Statement of Commissioner Piwowar at Open Meeting Regarding FAST Act Modernization and Simplification of Regulation S-K
Commissioner Michael S. Piwowar
Oct. 11, 2017
Thank you, Chairman Clayton.
I am delighted to support the proposed amendments to modernize and simplify the disclosure requirements of Regulation S-K.
Congress issued its marching orders to us in the Fixing America’s Surface Transportation Act (the “FAST Act”). We have been asked to “scale or eliminate requirements . . . to reduce the burden on emerging growth companies, accelerated filers, smaller reporting companies, and other smaller issuers, while still providing all material information to investors.” Further, we have been directed to “eliminate provisions . . . that are duplicative, overlapping, outdated, or unnecessary.”
The proposed amendments respond effectively to our mandate under the FAST Act to prune the regulatory orchard. I choose the word “prune” carefully. The object of these amendments is to shear away dead limbs and overgrown branches, thereby improving the fruitfulness and health of the trees. Today’s amendments are not an exercise in slash-and-burn clearcutting. They are incremental changes—a snip here, a snip there—designed to shape and guide the healthy plant so that our disclosure regime will continue to bear fruit.
From its establishment, the Commission has sought to reduce the costs and improve the effectiveness of disclosure through such pruning. In January 1935, Joseph P. Kennedy, Sr., the first Chairman of the Commission, announced the release of a new Form A-2, stating that the streamlined form was “our answer to our pledge to make less onerous, less expensive, and more practical the registration of securities.” Think of it: a mere seven months after the Commission commenced operations, our founding chairman saw fit to revisit and revise, and prune where necessary, our disclosure regime. Then, Chairman Kennedy and John J. Burns, the Commission’s first General Counsel, “‘packed their suitcases like traveling salesmen,’ wrote one SEC official, and traveled to meet with investment firms and corporate counsel to tout the new form.”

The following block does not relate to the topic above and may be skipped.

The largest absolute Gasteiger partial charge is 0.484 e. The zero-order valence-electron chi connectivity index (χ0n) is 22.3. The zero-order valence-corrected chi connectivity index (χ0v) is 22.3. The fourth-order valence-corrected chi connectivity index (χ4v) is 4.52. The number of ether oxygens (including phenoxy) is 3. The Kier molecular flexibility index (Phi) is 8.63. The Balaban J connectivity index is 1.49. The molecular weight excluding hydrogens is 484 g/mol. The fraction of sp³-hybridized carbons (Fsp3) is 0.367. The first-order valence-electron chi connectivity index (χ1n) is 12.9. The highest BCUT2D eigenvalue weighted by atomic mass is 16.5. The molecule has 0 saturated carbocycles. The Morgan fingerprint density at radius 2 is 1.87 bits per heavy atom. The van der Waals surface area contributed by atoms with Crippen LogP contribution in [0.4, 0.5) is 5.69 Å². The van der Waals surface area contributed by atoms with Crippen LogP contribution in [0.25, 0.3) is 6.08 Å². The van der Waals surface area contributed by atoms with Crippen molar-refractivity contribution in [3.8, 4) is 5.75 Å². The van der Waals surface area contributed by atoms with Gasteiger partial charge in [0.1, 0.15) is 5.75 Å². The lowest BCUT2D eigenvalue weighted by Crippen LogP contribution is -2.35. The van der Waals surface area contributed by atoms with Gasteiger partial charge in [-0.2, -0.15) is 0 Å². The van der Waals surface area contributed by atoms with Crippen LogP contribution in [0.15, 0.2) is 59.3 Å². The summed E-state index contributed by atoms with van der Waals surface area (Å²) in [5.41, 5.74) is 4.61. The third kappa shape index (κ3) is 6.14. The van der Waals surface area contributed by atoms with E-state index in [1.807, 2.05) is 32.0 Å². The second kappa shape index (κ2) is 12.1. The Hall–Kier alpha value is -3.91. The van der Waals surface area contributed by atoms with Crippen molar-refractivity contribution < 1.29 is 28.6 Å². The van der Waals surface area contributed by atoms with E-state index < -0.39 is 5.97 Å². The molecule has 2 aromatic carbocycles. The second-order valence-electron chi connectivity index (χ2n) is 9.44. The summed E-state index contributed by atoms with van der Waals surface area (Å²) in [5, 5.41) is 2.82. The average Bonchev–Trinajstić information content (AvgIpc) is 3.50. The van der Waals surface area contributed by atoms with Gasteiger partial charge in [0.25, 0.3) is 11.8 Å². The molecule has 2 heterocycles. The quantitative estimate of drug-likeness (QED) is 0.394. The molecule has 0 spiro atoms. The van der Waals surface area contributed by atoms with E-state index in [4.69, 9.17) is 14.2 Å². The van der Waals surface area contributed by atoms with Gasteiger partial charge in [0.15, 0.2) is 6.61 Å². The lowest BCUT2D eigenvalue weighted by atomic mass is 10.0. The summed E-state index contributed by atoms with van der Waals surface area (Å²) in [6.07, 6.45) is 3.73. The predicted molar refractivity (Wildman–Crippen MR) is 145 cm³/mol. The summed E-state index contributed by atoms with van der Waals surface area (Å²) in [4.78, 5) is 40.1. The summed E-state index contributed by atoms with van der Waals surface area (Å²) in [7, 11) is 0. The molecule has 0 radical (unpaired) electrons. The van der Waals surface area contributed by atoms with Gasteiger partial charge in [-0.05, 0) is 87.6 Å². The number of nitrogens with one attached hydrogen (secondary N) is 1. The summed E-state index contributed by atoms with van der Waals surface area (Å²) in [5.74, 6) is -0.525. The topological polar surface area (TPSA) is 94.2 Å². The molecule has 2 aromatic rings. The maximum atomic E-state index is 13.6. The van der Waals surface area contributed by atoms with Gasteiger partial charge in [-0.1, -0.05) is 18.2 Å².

I am not suggesting that Chairman Clayton and General Counsel Stebbins reenact Chairman Kennedy’s barnstorming tour of 1935. That said, I am very proud to stand today with Chairman Clayton and Commissioner Stein in a self-reflective tradition stretching from the Commission’s New Deal beginnings to the present.
I am very grateful to the staff for their hard work on this long and technical release, and for responding so cordially and professionally to my office’s questions and comments during the drafting process. I look forward to reviewing the public comment letters on today’s proposal and working with my fellow commissioners to finalize an important set of pruning amendments at the earliest possible date.
Thank you. I have no questions.